Theme Of Fatalism In Slaughterhouse Five

1343 Words6 Pages
In his satirical novel Slaughterhouse Five, Kurt Vonnegut details the amusing, awful, and absurd happenings in the life of Billy Pilgrim. Not only does Vonnegut entertain the reader with the story of Billy Pilgrim, but he also conveys to the reader his own ideas including the irrationality of war and the concept of fatalism, all with a humorous tone. The entire novel, including its themes and its comedy, can be encapsulated in the scene in which Billy Pilgrim, having been placed in the prison compound for captured British soldiers, goes outside at night and unknowingly wanders to the latrine. With this passage, Vonnegut provides the reader with not only humor through his description of the latrine, but also insight into the novel 's topics such as fatalism and the absurdity of war.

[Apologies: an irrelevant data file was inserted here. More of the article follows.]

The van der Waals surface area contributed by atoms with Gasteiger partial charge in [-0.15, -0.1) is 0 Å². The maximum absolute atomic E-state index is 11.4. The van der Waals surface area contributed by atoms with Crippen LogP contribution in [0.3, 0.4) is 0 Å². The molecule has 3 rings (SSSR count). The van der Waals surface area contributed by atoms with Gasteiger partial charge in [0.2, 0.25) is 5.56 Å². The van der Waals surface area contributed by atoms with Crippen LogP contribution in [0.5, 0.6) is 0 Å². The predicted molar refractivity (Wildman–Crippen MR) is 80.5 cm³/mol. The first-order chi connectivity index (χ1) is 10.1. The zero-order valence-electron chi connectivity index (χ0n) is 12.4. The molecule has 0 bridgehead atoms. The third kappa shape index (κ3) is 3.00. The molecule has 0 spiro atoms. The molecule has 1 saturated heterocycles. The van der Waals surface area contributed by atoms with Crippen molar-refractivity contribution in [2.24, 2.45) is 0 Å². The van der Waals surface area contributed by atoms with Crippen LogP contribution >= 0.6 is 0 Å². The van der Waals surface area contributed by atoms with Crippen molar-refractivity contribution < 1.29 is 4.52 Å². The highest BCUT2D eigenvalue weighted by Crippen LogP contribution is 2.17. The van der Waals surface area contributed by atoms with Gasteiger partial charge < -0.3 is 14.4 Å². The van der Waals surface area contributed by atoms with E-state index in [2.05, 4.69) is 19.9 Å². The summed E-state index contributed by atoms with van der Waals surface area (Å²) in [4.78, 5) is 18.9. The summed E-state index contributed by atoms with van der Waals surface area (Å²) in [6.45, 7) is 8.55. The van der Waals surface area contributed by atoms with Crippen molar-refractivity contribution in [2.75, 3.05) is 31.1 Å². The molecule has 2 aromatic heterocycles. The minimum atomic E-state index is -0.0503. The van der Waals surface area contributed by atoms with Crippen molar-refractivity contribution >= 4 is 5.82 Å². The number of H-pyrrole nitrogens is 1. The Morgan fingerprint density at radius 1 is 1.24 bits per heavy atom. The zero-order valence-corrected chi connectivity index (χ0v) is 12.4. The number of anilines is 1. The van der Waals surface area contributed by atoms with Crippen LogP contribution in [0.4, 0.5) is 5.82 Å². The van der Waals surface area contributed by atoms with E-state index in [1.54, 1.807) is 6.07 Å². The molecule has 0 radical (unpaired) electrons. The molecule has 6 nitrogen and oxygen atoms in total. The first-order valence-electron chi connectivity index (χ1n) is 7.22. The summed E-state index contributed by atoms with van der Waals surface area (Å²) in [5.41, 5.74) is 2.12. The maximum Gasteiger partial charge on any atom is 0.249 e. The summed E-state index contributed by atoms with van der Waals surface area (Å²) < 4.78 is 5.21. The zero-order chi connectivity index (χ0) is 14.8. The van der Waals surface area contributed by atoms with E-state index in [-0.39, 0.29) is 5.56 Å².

The first of the themes illustrated in this passage is fatalism, the idea that all events are inevitable and cannot be changed. The passage begins with Billy urinating on the ground outside the compound and then pondering the question, "Where had he come from, and where should he go now?" (Vonnegut 124). This problem
…show more content…
Alongside the main ideas of the passage are the satirical and humorous portrayals of Billy 's experience in the prison. All of these concepts express the postmodernism of Vonnegut, with the latrine representing the terrible realities of life, Billy 's question showing the futility of opposing reality, and comedy being Vonnegut 's alternative response to such unpleasant truths. Within this one section of Billy 's abnormal life, Vonnegut summarizes the postmodernist views upon which the entire novel is
Open Document